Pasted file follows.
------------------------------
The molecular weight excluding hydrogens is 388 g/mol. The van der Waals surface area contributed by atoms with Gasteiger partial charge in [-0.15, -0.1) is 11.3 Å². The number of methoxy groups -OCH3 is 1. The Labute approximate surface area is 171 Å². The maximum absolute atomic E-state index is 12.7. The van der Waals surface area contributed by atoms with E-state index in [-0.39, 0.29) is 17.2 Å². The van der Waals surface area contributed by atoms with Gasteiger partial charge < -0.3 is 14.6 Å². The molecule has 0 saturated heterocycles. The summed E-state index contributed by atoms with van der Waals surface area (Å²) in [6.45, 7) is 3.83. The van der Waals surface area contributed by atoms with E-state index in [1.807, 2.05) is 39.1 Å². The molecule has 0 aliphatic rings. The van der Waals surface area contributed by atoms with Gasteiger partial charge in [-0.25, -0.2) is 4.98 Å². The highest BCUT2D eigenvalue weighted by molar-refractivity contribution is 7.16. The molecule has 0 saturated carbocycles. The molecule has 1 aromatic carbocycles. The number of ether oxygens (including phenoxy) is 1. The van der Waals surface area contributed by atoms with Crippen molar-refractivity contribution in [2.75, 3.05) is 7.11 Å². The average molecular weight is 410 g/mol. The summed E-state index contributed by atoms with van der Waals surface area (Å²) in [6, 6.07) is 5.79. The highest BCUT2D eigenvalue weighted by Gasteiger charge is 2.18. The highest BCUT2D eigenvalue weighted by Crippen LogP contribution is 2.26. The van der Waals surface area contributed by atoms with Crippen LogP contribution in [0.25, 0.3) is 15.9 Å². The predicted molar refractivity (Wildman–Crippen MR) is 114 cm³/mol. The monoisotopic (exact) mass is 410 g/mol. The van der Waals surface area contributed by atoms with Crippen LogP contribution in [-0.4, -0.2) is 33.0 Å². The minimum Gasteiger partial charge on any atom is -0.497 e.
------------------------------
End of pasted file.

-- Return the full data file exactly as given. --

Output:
The molecular weight excluding hydrogens is 388 g/mol. The van der Waals surface area contributed by atoms with Gasteiger partial charge in [-0.15, -0.1) is 11.3 Å². The number of methoxy groups -OCH3 is 1. The Labute approximate surface area is 171 Å². The maximum absolute atomic E-state index is 12.7. The van der Waals surface area contributed by atoms with E-state index in [-0.39, 0.29) is 17.2 Å². The van der Waals surface area contributed by atoms with Gasteiger partial charge < -0.3 is 14.6 Å². The molecule has 0 saturated heterocycles. The summed E-state index contributed by atoms with van der Waals surface area (Å²) in [6.45, 7) is 3.83. The van der Waals surface area contributed by atoms with E-state index in [1.807, 2.05) is 39.1 Å². The molecule has 0 aliphatic rings. The van der Waals surface area contributed by atoms with Gasteiger partial charge in [-0.25, -0.2) is 4.98 Å². The highest BCUT2D eigenvalue weighted by molar-refractivity contribution is 7.16. The molecule has 0 saturated carbocycles. The molecule has 1 aromatic carbocycles. The number of ether oxygens (including phenoxy) is 1. The van der Waals surface area contributed by atoms with Crippen molar-refractivity contribution in [2.75, 3.05) is 7.11 Å². The average molecular weight is 410 g/mol. The summed E-state index contributed by atoms with van der Waals surface area (Å²) in [6, 6.07) is 5.79. The highest BCUT2D eigenvalue weighted by Gasteiger charge is 2.18. The highest BCUT2D eigenvalue weighted by Crippen LogP contribution is 2.26. The van der Waals surface area contributed by atoms with Crippen LogP contribution in [0.25, 0.3) is 15.9 Å². The predicted molar refractivity (Wildman–Crippen MR) is 114 cm³/mol. The monoisotopic (exact) mass is 410 g/mol. The van der Waals surface area contributed by atoms with Crippen LogP contribution in [-0.4, -0.2) is 33.0 Å². The minimum Gasteiger partial charge on any atom is -0.497 e.